Gregory Wigmore, doctoral candidate at University of California at Davis, looks at how slaves of British Loyalists traversed both boundaries of nation-state and enslavement to secure manumission. Wigmore begins his essay with a slave woman and her son escaping enslavement from an attorney in Upper Canada. Similar to the process and dynamic of Harriet Tubman’s Underground Railroad, the mother and son board a small boat and flee Sandwich by way of the Detroit River to Detroit. His compelling introduction, illuminates slave negotiation of the borderlands in order to attain freedom. Wigmore situates his historical characters and many others in the greater historiography of slavery by suggesting their absence from the historical narrative and asserts that runaway slaves “played a significant role in the hardening of that boundary.” (p.438) Wigmore claims historians have traditionally looked at slave flight from the U.S. to Canada not the reverse. Combined with cross border activities of the enslaved, the idea behind the border as sacred, and the deterioration of U.S.-British relations, Canadian and American officials sought to “recognize the boundary’s political significance.” (p. 483) All of these factors combined claims Wigmore, “inadvertently established free spaces where fugitives from the opposite side could find sanctuary, a development that destabilized and ultimately destroyed slavery in the borderland.” (p. 439)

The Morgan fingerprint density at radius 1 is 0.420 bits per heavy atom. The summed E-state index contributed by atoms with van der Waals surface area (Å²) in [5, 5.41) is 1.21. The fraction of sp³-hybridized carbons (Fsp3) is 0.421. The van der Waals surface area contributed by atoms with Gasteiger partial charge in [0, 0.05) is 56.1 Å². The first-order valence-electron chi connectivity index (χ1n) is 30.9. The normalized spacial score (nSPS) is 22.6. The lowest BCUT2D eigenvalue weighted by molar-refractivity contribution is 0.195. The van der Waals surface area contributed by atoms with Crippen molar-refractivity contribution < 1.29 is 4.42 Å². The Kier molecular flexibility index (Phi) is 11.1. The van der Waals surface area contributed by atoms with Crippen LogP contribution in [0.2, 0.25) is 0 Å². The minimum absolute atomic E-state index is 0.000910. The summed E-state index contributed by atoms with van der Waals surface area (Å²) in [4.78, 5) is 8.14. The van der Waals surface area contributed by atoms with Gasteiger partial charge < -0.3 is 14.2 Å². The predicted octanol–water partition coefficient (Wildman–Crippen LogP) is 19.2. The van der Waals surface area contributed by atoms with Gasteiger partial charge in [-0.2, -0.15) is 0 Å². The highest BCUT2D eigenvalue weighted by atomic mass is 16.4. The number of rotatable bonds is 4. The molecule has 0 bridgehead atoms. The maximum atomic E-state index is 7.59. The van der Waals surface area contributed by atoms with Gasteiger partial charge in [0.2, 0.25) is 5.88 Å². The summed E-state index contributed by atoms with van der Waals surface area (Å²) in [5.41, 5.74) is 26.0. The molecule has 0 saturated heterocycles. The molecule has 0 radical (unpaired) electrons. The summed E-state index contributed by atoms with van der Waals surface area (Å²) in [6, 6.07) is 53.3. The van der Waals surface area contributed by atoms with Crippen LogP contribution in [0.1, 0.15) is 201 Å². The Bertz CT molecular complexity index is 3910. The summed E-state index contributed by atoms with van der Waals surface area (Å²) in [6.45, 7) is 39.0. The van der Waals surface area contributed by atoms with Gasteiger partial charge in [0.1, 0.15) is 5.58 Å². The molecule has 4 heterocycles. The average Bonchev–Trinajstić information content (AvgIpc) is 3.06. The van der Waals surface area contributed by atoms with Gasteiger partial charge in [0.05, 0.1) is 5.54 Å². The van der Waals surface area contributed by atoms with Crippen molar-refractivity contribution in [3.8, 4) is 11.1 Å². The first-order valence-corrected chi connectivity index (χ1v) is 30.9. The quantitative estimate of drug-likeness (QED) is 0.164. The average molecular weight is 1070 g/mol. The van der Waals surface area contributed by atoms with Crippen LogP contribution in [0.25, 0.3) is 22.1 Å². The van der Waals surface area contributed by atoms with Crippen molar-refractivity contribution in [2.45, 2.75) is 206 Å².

I appreciate Wigmore’s use of Jeremy Adelman and Stephen Aron’s continental approach because I have also found relevance in my work. Nevertheless, I am a little confused with his use of Peter Sahlins, Adelman, and Aron collectively, and I wonder if Adelman and Aron would be too. Moreover, where is his discussion on our Borderland forefathers or should we move away from these Turnercentric discussions. Finally, why not refer to Bridging National Borders in North America: Transnational and Comparative Histories, a seminal anthology in the discussion of a North American approach when using Adelman and Aron.